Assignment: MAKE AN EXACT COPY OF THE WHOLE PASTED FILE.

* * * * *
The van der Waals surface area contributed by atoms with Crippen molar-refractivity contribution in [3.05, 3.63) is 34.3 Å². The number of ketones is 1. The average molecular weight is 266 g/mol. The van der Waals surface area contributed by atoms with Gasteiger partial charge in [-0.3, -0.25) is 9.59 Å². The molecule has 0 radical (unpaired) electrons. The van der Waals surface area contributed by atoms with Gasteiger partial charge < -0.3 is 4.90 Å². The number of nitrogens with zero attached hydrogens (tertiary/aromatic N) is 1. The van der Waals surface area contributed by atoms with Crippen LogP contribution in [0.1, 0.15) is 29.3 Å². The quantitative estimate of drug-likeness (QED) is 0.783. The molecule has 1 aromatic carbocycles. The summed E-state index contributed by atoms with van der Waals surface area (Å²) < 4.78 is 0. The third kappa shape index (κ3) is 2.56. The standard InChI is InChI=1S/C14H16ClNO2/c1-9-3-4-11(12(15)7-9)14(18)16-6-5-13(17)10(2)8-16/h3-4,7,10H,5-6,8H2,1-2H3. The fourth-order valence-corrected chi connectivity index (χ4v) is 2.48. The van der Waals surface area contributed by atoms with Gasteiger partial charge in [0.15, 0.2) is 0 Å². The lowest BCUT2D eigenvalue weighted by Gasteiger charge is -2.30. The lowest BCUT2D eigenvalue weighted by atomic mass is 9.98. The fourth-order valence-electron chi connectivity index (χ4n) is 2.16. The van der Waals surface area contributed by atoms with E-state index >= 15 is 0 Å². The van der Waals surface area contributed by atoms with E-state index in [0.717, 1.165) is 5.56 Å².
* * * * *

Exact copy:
The van der Waals surface area contributed by atoms with Crippen molar-refractivity contribution in [3.05, 3.63) is 34.3 Å². The number of ketones is 1. The average molecular weight is 266 g/mol. The van der Waals surface area contributed by atoms with Gasteiger partial charge in [-0.3, -0.25) is 9.59 Å². The molecule has 0 radical (unpaired) electrons. The van der Waals surface area contributed by atoms with Gasteiger partial charge < -0.3 is 4.90 Å². The number of nitrogens with zero attached hydrogens (tertiary/aromatic N) is 1. The van der Waals surface area contributed by atoms with Crippen LogP contribution in [0.1, 0.15) is 29.3 Å². The quantitative estimate of drug-likeness (QED) is 0.783. The molecule has 1 aromatic carbocycles. The summed E-state index contributed by atoms with van der Waals surface area (Å²) < 4.78 is 0. The third kappa shape index (κ3) is 2.56. The standard InChI is InChI=1S/C14H16ClNO2/c1-9-3-4-11(12(15)7-9)14(18)16-6-5-13(17)10(2)8-16/h3-4,7,10H,5-6,8H2,1-2H3. The fourth-order valence-corrected chi connectivity index (χ4v) is 2.48. The van der Waals surface area contributed by atoms with Gasteiger partial charge in [0.15, 0.2) is 0 Å². The lowest BCUT2D eigenvalue weighted by Gasteiger charge is -2.30. The lowest BCUT2D eigenvalue weighted by atomic mass is 9.98. The fourth-order valence-electron chi connectivity index (χ4n) is 2.16. The van der Waals surface area contributed by atoms with E-state index >= 15 is 0 Å². The van der Waals surface area contributed by atoms with E-state index in [0.717, 1.165) is 5.56 Å².